The New York Times continues to misrepresent historical facts. Its recent tenth anniversary retrospective of the Tea Party movement is yet another example of woke revisionism. The Times portrays the Tea Party as raaaaacist, and David Harsanyi has a post over at The Federalist taking them to task for their shoddy reporting.
In the first draft of this piece, I joked that The New York Times might add a line about Tea Party “racism” before the day was over to placate the Twitter mob. They did it before I could even publish. But it doesn’t change the fact that there’s no evidence that a “good deal”—or any substantial deal, for that matter—of the Tea Party’s popularity was propelled by racism.
Read the whole thing.
The Washington Examiner quotes Senator Charles Schumer as saying that the recent McCutcheon ruling by the Supreme Court will make the IRS less intimidating to Tea Party donors. (H/T, Instapundit)
Good. Now, how do we make the Tea Party donors more intimidating to the IRS?
Ann Althouse has a post up looking at Chuck Schumer’s comments about the “tea party elites” who have tricked the masses into following them.
The elite that were around — in high places in government and media — were liberal, and they were challenging the tea partiers. Their key challenge was that these people must be fake, must be following some rich Pied Pipers who were tricking them — which is to say, the masses were following the wrong Pied Piper.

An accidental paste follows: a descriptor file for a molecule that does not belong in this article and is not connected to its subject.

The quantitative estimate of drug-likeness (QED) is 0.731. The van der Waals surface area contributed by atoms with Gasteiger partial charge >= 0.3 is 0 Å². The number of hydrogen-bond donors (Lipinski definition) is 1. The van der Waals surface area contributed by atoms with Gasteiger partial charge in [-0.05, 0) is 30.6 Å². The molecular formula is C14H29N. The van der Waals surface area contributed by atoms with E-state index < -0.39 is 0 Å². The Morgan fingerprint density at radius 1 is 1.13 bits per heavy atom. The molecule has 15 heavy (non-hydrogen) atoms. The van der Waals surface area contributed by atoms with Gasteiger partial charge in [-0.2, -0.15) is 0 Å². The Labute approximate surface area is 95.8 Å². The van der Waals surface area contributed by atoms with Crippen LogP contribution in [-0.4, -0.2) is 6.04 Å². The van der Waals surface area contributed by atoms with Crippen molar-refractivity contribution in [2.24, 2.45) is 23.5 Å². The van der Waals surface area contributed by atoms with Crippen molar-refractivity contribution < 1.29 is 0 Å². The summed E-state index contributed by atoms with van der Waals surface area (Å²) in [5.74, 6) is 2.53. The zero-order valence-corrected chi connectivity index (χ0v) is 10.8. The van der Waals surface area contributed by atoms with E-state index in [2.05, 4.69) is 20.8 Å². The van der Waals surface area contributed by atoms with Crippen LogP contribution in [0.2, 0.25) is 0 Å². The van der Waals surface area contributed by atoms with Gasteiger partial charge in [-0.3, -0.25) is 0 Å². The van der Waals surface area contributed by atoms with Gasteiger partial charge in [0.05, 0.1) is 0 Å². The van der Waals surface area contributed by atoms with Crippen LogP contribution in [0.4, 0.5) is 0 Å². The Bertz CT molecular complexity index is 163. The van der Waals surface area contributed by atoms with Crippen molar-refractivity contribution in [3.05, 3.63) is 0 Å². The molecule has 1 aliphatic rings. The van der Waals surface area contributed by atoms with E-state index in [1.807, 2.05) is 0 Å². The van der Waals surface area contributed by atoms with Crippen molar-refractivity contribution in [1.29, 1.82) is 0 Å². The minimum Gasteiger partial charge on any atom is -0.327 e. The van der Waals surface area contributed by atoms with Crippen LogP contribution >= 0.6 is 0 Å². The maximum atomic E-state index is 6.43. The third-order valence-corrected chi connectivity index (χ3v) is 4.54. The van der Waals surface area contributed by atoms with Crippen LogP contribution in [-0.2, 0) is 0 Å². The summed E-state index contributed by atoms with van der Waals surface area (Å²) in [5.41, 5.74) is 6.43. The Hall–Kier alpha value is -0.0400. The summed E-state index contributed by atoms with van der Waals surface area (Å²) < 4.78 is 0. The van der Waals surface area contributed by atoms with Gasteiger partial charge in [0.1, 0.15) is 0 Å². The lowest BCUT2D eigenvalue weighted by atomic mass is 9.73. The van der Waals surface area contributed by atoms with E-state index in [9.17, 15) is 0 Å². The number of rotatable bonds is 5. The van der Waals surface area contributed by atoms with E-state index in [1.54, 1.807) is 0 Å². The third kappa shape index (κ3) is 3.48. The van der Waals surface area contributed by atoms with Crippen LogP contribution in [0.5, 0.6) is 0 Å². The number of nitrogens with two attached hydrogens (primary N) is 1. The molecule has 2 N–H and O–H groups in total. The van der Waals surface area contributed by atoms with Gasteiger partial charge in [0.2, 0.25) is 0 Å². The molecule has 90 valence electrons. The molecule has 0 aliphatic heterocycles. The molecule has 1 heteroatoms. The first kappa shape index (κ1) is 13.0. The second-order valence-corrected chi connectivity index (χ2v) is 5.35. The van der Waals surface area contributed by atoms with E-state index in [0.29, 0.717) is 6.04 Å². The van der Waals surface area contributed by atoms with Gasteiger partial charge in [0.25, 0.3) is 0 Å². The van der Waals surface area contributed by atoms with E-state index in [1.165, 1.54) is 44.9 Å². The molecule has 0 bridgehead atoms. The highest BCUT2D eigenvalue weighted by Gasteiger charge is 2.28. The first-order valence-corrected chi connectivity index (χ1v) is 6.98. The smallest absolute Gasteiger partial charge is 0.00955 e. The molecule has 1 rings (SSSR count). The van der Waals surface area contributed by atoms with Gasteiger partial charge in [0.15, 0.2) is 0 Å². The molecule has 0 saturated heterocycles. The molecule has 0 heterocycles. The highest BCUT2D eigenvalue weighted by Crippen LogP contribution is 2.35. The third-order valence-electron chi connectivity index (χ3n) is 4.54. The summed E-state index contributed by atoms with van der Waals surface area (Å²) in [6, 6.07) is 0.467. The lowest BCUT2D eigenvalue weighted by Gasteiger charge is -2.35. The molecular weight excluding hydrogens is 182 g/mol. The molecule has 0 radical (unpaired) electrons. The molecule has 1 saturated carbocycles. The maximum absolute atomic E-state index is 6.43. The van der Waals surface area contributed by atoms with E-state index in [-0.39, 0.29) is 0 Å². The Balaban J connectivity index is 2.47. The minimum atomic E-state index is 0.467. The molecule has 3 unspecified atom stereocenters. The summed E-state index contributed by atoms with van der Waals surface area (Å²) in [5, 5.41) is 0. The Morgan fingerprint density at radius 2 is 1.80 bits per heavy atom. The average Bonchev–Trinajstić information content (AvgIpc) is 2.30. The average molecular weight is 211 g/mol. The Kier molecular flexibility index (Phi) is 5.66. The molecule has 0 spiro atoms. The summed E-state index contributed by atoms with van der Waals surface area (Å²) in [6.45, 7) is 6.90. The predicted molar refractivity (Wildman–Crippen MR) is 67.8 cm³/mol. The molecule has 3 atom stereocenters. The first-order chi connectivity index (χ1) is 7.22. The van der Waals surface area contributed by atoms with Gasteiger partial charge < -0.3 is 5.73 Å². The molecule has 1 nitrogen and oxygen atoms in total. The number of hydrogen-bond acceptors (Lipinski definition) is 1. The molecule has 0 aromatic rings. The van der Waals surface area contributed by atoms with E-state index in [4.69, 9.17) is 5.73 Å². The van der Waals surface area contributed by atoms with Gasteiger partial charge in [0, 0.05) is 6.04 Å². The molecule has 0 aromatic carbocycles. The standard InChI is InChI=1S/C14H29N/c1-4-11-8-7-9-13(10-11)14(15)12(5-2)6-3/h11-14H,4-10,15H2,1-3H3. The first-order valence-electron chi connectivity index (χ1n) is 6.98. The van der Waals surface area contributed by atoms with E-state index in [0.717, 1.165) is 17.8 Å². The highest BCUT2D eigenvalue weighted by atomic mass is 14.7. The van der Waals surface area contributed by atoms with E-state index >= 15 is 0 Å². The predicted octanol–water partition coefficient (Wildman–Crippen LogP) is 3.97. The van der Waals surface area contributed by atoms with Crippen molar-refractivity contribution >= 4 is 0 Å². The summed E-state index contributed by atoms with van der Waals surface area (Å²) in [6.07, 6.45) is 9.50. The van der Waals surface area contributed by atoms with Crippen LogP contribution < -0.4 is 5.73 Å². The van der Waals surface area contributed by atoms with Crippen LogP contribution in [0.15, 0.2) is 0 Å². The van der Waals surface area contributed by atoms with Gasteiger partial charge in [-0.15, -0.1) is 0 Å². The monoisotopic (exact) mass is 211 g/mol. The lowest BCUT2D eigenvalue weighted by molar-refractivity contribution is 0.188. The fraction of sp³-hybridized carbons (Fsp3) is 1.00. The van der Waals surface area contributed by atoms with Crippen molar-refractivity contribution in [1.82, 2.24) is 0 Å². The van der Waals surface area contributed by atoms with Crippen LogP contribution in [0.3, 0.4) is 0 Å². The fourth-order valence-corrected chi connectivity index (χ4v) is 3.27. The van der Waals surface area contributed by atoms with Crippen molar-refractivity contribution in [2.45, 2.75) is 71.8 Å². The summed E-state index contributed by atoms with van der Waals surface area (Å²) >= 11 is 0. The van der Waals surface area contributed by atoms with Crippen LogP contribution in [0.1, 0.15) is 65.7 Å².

Read the whole thing.
The IRS executive who ran the enhanced scrutiny of Tea Party organizations is now in charge of the IRS’s Obamacare operations.
Everybody look what’s goin’ down.
I’m beginning to hear rumblings of “just like Watergate” in discussions of both the Benghazi and IRS v. Tea Party stories.
Really? Watergate, after all, was only a third-rate burglary according the administration in the White House at the time.
I suppose that having a body count has kept the White House from pooh-poohing the attack on the consulate as merely a “third-world mugging,” but the IRS story is already being pitched as overzealous low-level workers exceeding their authority.
Ah, what difference, at this point, does it make?
I’ve noted before that I believe it’s time to put money into Exxon and Perdue because I expect a rising demand for tar and feathers. This stunt by the city government of Richmond reinforces my feelings.
Shame on you, Mayor Jones!